Travel | August 26, 2021 9:55 am

American Airlines Is Extending Their In-Flight Alcohol Ban … But Only in Economy

First class passengers can still enjoy full beverage service, including alcohol on all flights

American Airlines Is Extending Their In-Flight Alcohol Ban … But Only in Economy

American Airlines has announced that, as of last week, their ban on in-flight alcohol has been extended through January 18, 2022. The kicker, though, is that there is one major exception to the ban — and it has to do with where on the plane you’re sitting.

According to a new report from NBC, the ban — which was set to expire on September 13 — will continue in light of recent events. (Recent events, of course, being the deluge of violent in-flight incidents over the course of the past several months.) The announcement follows the FAA’s call for airports to end to-go drinks earlier this month in a last-ditch attempt to thwart unruly passengers.

“We are doing all we can to help create a safe environment for our crew and customers onboard our aircraft,” American Airlines said in a memo obtained by NBC.

But the ban only seems to apply to those flying economy. Per American Airlines’ website, first class passengers will still be able to enjoy full beverage service, including alcohol on all flights. The message seems to be that economy-level passengers are more of a liability in the air, and subsequently not entitled to full beverage service.

To be clear, we understand that the ban of in-flight alcohol comes out of necessity. For starters, the end of the ban is directly linked to the expiration of the federal mask mandate for air travel, which was also recently extended through January 2022. On top of that, the FAA has received a record number of reports (nearly 4,000 in fact) regarding unsavory behavior by passengers, with offenses ranging everywhere from throwing luggage at other passengers and violently refusing mask mandates to sexually assaulting flight attendants, with proposed fines topping more than $1 million on the year. It stands to reason that removing alcohol from the equation will serve to de-escalate the already-turbulent situation.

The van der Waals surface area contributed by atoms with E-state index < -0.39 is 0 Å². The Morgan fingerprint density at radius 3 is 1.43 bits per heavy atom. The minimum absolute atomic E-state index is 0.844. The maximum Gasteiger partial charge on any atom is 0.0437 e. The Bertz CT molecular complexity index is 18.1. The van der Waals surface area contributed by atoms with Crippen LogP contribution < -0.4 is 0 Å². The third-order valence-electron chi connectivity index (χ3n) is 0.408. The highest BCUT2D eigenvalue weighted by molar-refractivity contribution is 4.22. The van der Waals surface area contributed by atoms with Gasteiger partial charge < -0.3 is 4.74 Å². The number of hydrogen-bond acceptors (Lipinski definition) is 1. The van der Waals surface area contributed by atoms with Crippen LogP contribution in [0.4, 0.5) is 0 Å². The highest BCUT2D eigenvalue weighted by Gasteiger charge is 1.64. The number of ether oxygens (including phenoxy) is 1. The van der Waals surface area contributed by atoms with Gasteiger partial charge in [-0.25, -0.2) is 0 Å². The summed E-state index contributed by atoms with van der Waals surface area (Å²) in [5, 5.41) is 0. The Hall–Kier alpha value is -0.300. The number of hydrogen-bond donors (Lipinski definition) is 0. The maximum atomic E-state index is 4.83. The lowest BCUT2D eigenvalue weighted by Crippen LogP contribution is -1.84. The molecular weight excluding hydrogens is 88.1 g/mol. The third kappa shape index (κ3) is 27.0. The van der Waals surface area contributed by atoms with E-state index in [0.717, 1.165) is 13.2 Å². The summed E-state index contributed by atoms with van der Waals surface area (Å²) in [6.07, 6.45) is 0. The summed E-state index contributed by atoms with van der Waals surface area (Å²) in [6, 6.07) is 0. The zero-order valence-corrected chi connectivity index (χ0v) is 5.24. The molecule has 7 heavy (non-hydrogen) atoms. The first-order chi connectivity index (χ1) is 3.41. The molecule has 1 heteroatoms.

But the optics of banning in-flight alcohol exclusively for economy passengers are admittedly not very good. It doesn’t appear that American Airlines has commented any further on the matter, though perhaps it has not yet occurred to them that people who can afford first-class seats are just as capable of wreaking drunken havoc as the people who can’t … especially when you consider that the former group are drinking for free. And ultimately, that’s probably what this decision comes down to: after a tough year for the airline industry, no one wants to alienate the most lucrative and loyal group of customers in the friendly skies. First-class flyers are often also frequent, expense-account-backed flyers, and if they can’t have a drink on American, they may take their business elsewhere.